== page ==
Three more Pittsburgh streetcars arrived on the property in 1960, starting with the arrival of 3487 and 4398, which had been stored at the Glenwood Car House and used on excursions to raise funds for the development of the Museum. In 1961, the museum took delivery of its first Presidents Conference Committee (PCC) car: Pittsburgh Railways 1138. The car was loaded at Ingram Car House and transported April 5, 1961. It was the last car unloaded via the museum “driveway” built on the former Arden Mines railroad grade.
Following completion of the Car House, overhead lines were reconstructed and a trolley electrical substation was built. The 600-volt direct current power needed to run the cars was originally obtained from a diesel generator. In December 1962, the first car since the museum’s establishment in Washington County in 1954 triumphantly ran on its own power. Nine years later, at a ceremony on June 23, 1963, the Washington County commissioners officially dedicated the Arden Trolley Museum to its historic mission. The Museum was now a living history museum and tourist attraction. Rides were offered on a regular basis to visitors, a feature which makes the “trolley museum” unique in the museum industry.
In 1965, our museum pioneered the use of a modern solid state rectifier substation with the installation of a unit built by Westinghouse for use in transit car testing. This substation connected directly to power company lines, greatly simplifying operating procedures for volunteers. While pioneering solid-state technology, this unit suffered from technical difficulties of its early design and lack of sufficient capacity. These considerations prompted the purchase and installation of a larger, more advanced unit in 1969. Its 450-kilowatt capacity allowed the operation of several cars at one time.
In 1964, the Museum became home to The “Streetcar Named Desire” with the arrival of car 832 from New Orleans. 40 cars were retired from service that year with the closure of the Canal Street line. The cars were offered for $1 to museums nationwide and about a dozen of them traveled to places as distant as Connecticut and California. Because these conventional streetcars fit the museum’s Pittsburgh track, the group had asked for one in the 1950s. As the first to ask, we were given choice of cars. Car 832 was selected because it was featured in Life Magazine in 1947 when the eponymous play opened on Broadway.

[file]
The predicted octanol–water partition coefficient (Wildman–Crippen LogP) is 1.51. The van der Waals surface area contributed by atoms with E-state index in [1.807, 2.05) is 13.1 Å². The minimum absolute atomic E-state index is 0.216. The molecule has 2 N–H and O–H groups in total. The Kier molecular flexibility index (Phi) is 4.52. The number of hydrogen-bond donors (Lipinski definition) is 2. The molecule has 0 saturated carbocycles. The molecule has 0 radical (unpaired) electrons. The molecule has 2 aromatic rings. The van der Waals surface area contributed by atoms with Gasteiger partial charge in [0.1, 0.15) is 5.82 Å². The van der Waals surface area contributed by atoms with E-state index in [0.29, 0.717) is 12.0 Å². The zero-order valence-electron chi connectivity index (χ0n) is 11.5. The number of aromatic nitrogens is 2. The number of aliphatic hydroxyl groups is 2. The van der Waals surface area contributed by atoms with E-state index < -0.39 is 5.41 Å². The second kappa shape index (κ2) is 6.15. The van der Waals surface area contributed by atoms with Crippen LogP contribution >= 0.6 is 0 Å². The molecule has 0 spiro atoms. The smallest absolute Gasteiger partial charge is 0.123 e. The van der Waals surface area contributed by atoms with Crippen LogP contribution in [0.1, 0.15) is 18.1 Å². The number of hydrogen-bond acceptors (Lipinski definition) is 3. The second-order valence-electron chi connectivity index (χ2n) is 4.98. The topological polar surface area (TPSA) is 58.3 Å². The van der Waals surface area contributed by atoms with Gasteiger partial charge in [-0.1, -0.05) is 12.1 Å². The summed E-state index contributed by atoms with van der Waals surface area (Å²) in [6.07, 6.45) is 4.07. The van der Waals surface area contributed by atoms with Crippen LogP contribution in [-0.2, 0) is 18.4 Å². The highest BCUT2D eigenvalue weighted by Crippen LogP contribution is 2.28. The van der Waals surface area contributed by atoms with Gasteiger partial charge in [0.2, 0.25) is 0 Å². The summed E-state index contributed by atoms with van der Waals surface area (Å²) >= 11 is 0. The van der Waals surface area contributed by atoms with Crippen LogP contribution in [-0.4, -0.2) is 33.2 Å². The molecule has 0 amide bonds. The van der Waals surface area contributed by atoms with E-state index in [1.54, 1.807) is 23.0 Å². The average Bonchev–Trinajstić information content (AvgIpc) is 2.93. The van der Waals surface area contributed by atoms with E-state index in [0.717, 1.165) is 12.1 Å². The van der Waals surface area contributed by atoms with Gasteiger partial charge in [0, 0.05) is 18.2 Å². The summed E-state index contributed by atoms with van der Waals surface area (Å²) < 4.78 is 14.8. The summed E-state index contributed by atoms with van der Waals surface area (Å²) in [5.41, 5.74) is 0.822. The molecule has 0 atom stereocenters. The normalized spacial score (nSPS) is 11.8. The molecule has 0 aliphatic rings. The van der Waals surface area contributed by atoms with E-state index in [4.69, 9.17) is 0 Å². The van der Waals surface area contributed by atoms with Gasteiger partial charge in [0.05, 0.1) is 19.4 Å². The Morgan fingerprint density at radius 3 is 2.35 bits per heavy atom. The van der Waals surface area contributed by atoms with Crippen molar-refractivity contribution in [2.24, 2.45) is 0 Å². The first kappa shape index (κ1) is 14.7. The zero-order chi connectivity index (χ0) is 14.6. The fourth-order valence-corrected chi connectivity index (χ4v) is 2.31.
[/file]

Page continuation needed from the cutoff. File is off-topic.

Railroad equipment came to the museum in the mid-60s when a steam locomotive was acquired from Duquesne Slag Company and a retired railroad coach was donated by the Bessemer & Lake Erie Railroad, with the hope of providing rides on a short piece of track. That plan changed as the Bessemer car allowed the Museum to establish a gift shop and museum display area for its visitors. A hand-painted billboard was erected by museum volunteers on nearby Route 19.
By the late 1960s, the museum’s streetcar collection had outgrown the original car house and the trolley line had been extended to the limits of available right-of-way. Pittsburgh snow sweeper M37 tipped the scale when it arrived in 1967, followed with the acquisition of Pittsburgh PCC 1467 in 1968.
For a short period beginning in 1966, several proposals were made by local planners to move the Museum to other sites in Washington County. The location had lost its rural character as the area was developed into an industrial park. By 1968, no practical alternate site was found and plans to move lost steam as efforts to make the steam locomotive operate came to fruition, along with the arrival of a Monongahela West Penn steeplecab electric locomotive 3000 and the long-awaited completion of restrooms.